People can’t buy RTX 3000 series cards, but hey! That’s not going to stop everyone from getting excited about dropping thousands on an RTX 4090.
Even though getting your hands on the RTX 3080 Ti and 3070 Ti cards which just launched is a pain in the arse, we’re already hearing rumours about what the next AMD/Nvidia generation is starting to look like. The first cab off the rank — much like it was with the RTX 3000-series rumours — is what will probably be next year’s gaming prosumer/gaming flagship, the RTX 3090.
Word has been flying around since late December about what to expect, but over the past few days some more figures have popped out. It’s all speculative at this stage, but the thing to keep an eye on is the node jump to TSMC’s 5nm process. Nvidia has been using Samsung’s 8nm process for their 30-series cards so far, and moving onto TSMC’s newer fab might also help with potential supply issues — especially since that node won’t be sharing capacity with all the 7nm-based hardware required to make the PS5 or Xbox Series X.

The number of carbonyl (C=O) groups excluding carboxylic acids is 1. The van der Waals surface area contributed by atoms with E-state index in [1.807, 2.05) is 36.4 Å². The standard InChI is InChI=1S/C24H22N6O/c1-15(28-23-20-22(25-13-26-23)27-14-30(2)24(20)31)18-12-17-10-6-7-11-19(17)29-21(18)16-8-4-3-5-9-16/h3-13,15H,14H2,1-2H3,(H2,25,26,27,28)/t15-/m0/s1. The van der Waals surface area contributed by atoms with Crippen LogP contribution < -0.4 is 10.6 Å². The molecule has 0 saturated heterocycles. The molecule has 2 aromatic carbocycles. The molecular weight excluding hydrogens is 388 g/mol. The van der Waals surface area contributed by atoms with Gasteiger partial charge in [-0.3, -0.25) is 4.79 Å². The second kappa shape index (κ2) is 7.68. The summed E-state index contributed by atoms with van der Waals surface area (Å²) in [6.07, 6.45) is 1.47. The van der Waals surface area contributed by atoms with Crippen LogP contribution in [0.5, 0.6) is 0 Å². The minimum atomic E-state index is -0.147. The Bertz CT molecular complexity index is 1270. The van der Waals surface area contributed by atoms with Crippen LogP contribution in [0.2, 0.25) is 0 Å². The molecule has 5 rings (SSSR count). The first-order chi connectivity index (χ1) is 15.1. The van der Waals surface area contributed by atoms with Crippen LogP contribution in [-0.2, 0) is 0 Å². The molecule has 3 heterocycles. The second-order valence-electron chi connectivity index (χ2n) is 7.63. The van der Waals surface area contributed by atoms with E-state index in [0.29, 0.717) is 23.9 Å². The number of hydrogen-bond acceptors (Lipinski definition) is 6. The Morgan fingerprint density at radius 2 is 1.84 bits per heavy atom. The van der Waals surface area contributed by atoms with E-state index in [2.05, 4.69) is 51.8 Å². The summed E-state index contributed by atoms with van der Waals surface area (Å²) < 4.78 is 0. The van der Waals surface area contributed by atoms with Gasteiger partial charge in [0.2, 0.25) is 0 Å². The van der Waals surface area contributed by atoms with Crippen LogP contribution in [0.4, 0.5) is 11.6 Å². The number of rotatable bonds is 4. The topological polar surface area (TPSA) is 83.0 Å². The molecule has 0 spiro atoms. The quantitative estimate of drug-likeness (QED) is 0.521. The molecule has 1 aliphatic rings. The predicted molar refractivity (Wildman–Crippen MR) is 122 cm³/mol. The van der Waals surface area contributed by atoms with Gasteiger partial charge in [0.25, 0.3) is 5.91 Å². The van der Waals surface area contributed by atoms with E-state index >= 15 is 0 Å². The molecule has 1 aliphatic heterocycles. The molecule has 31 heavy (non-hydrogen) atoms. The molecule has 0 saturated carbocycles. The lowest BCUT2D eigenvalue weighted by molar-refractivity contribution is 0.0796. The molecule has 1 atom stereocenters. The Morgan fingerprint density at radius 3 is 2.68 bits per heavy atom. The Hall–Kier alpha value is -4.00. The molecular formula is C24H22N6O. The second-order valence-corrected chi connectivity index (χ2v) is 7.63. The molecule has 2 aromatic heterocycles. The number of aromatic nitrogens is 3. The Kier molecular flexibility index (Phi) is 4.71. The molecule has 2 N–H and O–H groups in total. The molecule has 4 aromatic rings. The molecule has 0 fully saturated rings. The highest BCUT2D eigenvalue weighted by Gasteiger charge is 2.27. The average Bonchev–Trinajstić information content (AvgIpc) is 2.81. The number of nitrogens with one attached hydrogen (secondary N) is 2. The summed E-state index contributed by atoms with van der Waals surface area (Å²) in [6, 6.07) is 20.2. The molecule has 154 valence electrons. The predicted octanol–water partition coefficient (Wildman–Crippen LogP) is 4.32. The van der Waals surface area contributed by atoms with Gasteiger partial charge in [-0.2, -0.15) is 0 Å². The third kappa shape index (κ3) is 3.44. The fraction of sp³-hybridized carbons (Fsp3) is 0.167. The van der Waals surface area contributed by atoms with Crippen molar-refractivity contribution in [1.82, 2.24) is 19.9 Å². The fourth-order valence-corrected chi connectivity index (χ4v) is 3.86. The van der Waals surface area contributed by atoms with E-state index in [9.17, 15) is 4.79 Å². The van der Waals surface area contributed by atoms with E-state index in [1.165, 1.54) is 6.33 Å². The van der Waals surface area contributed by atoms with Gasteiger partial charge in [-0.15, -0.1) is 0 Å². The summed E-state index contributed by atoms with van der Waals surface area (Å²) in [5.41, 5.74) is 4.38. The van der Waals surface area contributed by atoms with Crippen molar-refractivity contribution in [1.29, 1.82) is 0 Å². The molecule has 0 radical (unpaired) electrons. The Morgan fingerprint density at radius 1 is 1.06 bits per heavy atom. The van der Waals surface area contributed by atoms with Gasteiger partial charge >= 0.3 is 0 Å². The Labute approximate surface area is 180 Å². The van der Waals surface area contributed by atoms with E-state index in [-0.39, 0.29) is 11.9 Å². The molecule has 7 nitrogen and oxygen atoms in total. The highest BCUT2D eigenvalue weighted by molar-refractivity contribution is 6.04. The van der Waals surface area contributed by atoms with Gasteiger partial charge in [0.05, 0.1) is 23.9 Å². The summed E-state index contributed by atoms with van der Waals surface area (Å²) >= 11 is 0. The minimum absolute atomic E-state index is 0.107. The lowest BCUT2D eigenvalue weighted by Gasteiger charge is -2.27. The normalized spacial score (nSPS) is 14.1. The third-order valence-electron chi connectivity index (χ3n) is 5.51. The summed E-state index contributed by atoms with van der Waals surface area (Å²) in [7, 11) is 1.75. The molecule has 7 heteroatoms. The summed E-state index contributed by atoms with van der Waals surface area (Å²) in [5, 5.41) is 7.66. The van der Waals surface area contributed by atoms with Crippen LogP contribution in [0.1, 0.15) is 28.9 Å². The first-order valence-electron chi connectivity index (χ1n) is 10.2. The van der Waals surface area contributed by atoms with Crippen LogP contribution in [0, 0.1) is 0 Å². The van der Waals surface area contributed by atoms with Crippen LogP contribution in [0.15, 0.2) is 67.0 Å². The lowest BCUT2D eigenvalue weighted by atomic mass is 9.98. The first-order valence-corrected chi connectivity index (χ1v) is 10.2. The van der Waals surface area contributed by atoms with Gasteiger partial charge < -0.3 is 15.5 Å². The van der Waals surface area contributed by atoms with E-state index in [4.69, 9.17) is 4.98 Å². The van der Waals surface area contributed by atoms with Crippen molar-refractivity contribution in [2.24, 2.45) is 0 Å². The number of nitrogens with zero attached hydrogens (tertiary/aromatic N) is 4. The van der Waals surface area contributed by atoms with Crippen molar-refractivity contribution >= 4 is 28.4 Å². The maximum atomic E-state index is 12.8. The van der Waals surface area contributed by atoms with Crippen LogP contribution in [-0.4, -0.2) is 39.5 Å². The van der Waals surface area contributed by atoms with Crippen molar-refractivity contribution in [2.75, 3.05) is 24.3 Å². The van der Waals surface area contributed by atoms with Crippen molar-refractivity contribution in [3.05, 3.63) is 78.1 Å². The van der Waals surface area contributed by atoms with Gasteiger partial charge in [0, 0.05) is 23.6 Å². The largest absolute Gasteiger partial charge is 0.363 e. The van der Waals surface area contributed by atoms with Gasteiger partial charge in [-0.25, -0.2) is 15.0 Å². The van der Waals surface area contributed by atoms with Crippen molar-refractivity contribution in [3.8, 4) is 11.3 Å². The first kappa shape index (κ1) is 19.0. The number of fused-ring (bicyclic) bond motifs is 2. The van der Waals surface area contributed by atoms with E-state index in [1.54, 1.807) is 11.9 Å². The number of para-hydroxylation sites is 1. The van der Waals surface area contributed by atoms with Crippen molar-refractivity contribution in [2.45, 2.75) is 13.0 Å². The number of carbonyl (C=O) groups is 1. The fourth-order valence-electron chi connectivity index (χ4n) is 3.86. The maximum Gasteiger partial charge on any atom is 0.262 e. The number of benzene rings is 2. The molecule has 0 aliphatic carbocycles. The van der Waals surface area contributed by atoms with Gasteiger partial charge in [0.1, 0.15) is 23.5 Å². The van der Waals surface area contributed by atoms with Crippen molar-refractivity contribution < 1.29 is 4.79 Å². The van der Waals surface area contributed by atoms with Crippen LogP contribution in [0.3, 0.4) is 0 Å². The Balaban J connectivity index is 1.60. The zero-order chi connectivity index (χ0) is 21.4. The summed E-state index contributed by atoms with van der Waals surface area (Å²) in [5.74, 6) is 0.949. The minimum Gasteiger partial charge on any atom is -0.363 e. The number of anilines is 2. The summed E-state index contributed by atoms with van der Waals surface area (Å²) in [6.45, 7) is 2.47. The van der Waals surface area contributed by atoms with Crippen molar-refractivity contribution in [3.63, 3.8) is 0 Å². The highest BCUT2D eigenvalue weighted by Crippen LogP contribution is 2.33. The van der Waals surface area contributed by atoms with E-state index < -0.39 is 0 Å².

allegedly 2.2+ GHz (=81 TFlops)
384 Bit GDDR6X
project plan finalized
next: final design & tape-out
release expected Q4/2022
performance target: GA102 x2
— 3DCenter.org (@3DCenter_org) July 25, 2021
What’ll be interesting from Nvidia’s side is the approach to ray-tracing, future applications for the tensor cores and what Nvidia’s answer to AMD’s next generation is. YouTuber Moore’s Law is Dead posted a video including a quote from an AMD source saying they expect Nvidia’s next cards to go head-on against AMD’s RDNA 3 cards — although that probably won’t happen until late 2022.
“They will be able to paper launch something against AMD,” Moore’s Law says in its video above. “They [Nvidia] aren’t going to lack an answer to RDNA 3.”
Something that seems pretty consistent throughout everything online so far is that nobody is expecting the next generation of GPUs (or CPUs, at least outside of what Apple is doing with their ARM chips) to be more power efficient. Gamers and consumers have shown plenty of appetite for performance. So if ramping up the power into silicon is what’s required to get those flashy performance bumps, I’d expect AMD and Nvidia to go for it.
Back in the real world, we’re expecting more news on the GPU front real soon. There’s been plenty of info announced about the RX 6600 XT and RX 6600 mid-range cards, which look like they’ll be launching from August.